Origami in black leather (not like you’re thinking)
Today’s CGM Primer: “I guess it comes down to this: Do you wear a dress? Now I didn’t ask if you were a boy or a girl, I only want to know about your wardrobe. If you wear a belt, your life will be easier with CGM.”
---- Excerpted from Beyond Fingersticks
I don’t get it. The belt case is origami. Black leather and clear plastic origami, folding over itself like a sandwich baggie. How on earth is one supposed to get one’s CGM monitor out and look at it.?
Do I have to start my G4 adventure with a BestBuy run for a functional case? The G4 looks like some sort of music player. Would it fit in a music player case? Or is it too thick? Maybe a cell phone case?
Well, this is not too unexpected. Dex, like much of the rest of the industry, has a long history of supplying crappy cases with their products. The original Dex case had a belt clip made from recycled Budweiser beer cans. The clip was weak, thin, crummy, and people’s monitors fell off and sometimes got lost! One of my patients lost hers in the woods, no kidding, and her insurance plan refused to replace it. EVER. Even once the warranty was up, they would not get her a new one.
Replacement of lost or stolen medical devices is not a covered benefit on her health plan. All hail Wall Street. She’s still CGMless. You’d better lock up your frickin’ C-PAP, oxygen tanks, and put a chain around your power scooter from the Scooter Store—you only get these things once in your life, apparently.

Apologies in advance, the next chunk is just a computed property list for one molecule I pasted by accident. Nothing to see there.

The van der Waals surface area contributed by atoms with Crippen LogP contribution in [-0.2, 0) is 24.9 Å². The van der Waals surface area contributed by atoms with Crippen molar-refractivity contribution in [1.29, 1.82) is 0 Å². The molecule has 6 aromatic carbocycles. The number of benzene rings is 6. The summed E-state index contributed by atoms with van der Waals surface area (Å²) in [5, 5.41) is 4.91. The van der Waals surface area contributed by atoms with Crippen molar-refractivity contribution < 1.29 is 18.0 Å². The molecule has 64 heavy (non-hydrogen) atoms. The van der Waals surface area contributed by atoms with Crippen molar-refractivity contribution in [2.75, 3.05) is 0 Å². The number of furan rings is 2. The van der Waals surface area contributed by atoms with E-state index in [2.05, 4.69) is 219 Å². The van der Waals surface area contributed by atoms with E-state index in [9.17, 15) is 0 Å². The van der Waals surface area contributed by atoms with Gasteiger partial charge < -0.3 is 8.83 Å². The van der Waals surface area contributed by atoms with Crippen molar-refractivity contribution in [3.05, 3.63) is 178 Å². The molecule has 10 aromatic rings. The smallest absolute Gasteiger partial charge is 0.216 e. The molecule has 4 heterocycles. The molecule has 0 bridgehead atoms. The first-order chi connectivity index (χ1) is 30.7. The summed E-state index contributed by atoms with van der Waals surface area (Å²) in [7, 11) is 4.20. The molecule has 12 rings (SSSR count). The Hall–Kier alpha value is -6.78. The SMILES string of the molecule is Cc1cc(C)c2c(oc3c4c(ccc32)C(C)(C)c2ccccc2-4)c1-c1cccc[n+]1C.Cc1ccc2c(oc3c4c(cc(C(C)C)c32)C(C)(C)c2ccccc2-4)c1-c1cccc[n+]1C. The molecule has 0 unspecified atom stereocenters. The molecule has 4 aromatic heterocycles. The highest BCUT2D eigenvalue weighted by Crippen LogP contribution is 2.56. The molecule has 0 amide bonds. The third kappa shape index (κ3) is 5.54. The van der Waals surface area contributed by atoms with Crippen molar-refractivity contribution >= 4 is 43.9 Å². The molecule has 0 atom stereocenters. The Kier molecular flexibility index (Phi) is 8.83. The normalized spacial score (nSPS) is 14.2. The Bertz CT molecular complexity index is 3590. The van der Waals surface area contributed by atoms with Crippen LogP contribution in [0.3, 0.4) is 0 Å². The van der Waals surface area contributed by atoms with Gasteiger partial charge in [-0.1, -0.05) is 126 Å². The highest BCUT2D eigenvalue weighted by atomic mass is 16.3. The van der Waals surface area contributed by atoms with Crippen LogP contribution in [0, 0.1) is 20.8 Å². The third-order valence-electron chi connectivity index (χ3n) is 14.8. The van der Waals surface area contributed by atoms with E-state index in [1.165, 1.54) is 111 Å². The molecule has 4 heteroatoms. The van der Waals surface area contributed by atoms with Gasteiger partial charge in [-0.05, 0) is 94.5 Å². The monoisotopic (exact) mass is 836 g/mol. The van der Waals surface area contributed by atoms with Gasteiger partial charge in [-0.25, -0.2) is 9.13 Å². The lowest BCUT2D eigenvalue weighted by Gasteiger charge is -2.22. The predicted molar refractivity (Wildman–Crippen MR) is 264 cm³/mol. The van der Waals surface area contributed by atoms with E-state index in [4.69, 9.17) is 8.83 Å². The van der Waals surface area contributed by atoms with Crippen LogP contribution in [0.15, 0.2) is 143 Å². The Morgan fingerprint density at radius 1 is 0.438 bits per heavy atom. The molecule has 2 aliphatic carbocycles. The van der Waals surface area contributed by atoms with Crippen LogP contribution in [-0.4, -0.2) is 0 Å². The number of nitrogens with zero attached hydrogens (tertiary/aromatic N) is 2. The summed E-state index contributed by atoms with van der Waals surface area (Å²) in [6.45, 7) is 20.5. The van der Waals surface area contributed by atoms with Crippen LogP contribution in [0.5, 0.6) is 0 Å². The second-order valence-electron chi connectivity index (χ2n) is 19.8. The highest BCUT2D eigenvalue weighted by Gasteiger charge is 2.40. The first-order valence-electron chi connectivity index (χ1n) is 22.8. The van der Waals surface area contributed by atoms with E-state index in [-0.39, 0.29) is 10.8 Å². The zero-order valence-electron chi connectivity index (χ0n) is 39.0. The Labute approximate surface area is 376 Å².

Anyway, for the last few years my personal carry solution for my Dex has been to use a Verizon case for the LG Chocolate cell phone, circa 2009. I think that was the original Chocolate, for you history buffs. It had a circular control panel. In fact, they might have pioneered that look, but I’m not sure. The point is this cell phone case had a nice little round hole in it that lined up to the Dex 7’s round control buttons, and a nice clear rectangular window that lined up to the Dex’s rectangular window, and best of all, a belt clip that hung on like a pissed-off rabid badger. Like the badger from the movie “The Gods Must Be Crazy.”
And it was elastic that made it all work. The Verizon case. Not the badger. Because the Dex seven, with its squashed Rubenesque physique would never have squeezed her wide hips into a LG Chocolate’s skinny jeans. But the Verizon case I found had elastic sides. The Dex fit. Tight at first, but over time the case loosened up enough that I could easily slide the monitor out to look at my blood sugar, but stayed tight enough that I didn’t live in fear of my insurance.
Well, that’s a lie. I always live in fear of my insurance. But I didn’t live in fear of my Dex getting lost. Or my next Dex. Or my third one. Each new monitor moved in and took up residence in the trusty case.
Meanwhile, each new monitor came with a slightly changed, but still pathetic-looking case from Dex. The second one I got was the worst: A clear plastic bag with a zipper all the way around it. A 1970’s-era kitchen appliance cover with a belt clip super-glued onto the back of it.